I will start this with a small confession: Living 4,545 miles (give or take) from Newcastle, I perhaps had not done my ground work to understand exactly who Fans United are or what the real purpose of the meeting that they sponsored would have been. I consciously decided to rely on today's sturdy, reliable bastions of information dissemination -Twitter and the Associated Internets - to know what was going on. As such, I may have misunderstood or misinterpreted or at least not anticipated what the result of this meeting would be. I had hoped that the momentum built up from the feelings regarding the Kinnear appointment would be harnessed and driven in a constructive manner. I'm not here to say that they weren't, specifically.
From what I can tell, it started out as something similar to what you might have hoped for. Questions were collected by representatives of the club. The night was never likely to be a pure dialogue - especially within the current structure of information control within the club. Even still, getting the club's ear in one form or another and getting some answers that would (ostensibly) be used to establish a common ground to start from in bringing the club and the supporters closer together was a positive development - perhaps even best-case scenario from the night.
Dissent, disagreement and missteps were sure to figure in some form through the night. Newcastle support are notoriously passionate and not afraid of their convictions - in fact this very trait may have undone any good to have come from the meeting - or speaking on those convictions. It did not help that Eddie McIntyre (a former Newcastle schoolboy player!) was the appointed representative sent in lieu of Joe Kinnear to tell the fans "Get off of Joe's back and give him a chance." It went over about as you would have expected. In spite of Steve Wraith needing to step in to stop the crowd from chucking pointed verbal barbs at McIntyre, you still would have had hope that there would be a net gain from the night.
Ultimately, the meeting would be overrun by the obligatory escalating disagreement phenomenon of public meetings - again something that would not have been entirely unexpected, but NUFC Fans United, on the proposed movement by Graeme Cansdale of the Mike Ashley Out Campaign, adopted a resolution calling for Mike Ashley to sell the club immediately. You can read the full text of the resolution in this article from The Chronicle. The relative merits and drawbacks of an immediate sale by Mike Ashley were discussed on the Twitter following the meeting. It should not be forgotten that the club are "in to" Mike Ashley for a rather sizable sum of money that he would doubtlessly call due in the event of a sale and as such a sale of the club would be somewhat implausible in the first place. This is not meant to be a should he-shouldn't he sell discussion (at least from my end here). It is meant to say exactly this:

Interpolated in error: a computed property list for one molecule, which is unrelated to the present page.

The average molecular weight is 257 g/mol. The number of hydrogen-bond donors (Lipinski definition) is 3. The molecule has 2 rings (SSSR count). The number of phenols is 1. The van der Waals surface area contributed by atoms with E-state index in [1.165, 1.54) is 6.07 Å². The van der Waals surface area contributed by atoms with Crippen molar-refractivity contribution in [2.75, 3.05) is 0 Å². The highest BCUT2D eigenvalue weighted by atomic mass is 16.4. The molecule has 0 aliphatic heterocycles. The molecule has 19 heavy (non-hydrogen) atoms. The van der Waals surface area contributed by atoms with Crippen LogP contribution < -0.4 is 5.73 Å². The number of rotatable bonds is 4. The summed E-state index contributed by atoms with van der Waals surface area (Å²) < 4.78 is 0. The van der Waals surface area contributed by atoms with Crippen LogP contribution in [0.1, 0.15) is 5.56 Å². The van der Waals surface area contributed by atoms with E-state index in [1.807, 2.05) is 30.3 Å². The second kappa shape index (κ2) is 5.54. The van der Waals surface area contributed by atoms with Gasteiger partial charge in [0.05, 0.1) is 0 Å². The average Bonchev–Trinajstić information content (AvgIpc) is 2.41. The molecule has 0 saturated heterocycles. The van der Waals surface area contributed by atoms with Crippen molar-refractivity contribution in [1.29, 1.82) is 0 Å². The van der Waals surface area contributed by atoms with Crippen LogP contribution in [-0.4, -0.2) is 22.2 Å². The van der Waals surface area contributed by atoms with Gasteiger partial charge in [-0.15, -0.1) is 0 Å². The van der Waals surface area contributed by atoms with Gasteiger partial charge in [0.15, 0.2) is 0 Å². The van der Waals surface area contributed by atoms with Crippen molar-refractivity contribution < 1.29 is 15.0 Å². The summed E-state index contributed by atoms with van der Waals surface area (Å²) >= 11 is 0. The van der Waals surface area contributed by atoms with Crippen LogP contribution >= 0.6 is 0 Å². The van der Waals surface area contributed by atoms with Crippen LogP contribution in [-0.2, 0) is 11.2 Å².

Main issue being asked by fans so far. Why won't Ashley communicate with the fans? #FansUtd— NewcastleFansUnited (@NUFCFansUtd) June 24, 2013
If we assume or even allow for earnest attempts to open communication between the club (Mike Ashley) and the supporters, the end result of yesterday's meeting is exactly worst-case scenario. "Thanks for allowing us your ear to get some questions answered! LOLGTFO!!!!!!" Perhaps I'm just not thick-skinned enough, but from my perspective, this "main issue being asked" answers itself in the lasting story of the meeting. The meeting in and of itself was hosted by NUFC Fans United - a group that by its own admission was started to be anti-Ashley:
Originally NUFC Fans United was set up by two of us with the stated aim of “providing a hub for all anti-Ashley groups”... Once more and more people got involved I saw it as a natural progression to move from being purely ant-Ashley to being more about engaging with his regime. I am a ranter you see, but I’m also a pragmatist - and the way I see it is, at the moment we’re “stuck” with Mike Ashley; so what do we do? Do we continue to rabble-rouse and call for boycotts and protests - or do we try and engage? The pragmatist is me, says engage.
--From the meeting wrap up on nufcfansutd.com
Embedded in this statement is a hope that the group would "move from being purely anti-Ashley to being more about engaging with his regime." It is one thing to wonder why an owner might not communicate with you when you have attempted in good faith to communicate on a meaningful, constructive level. When your lovely silken glove that has been extended is actually filled with buckshot so that you can beat your "partner in communication" with it in the form of a GET OUT edict, it seems a tad like cutting your nose off to spite your face... and then complaining that you can't then smell the roses.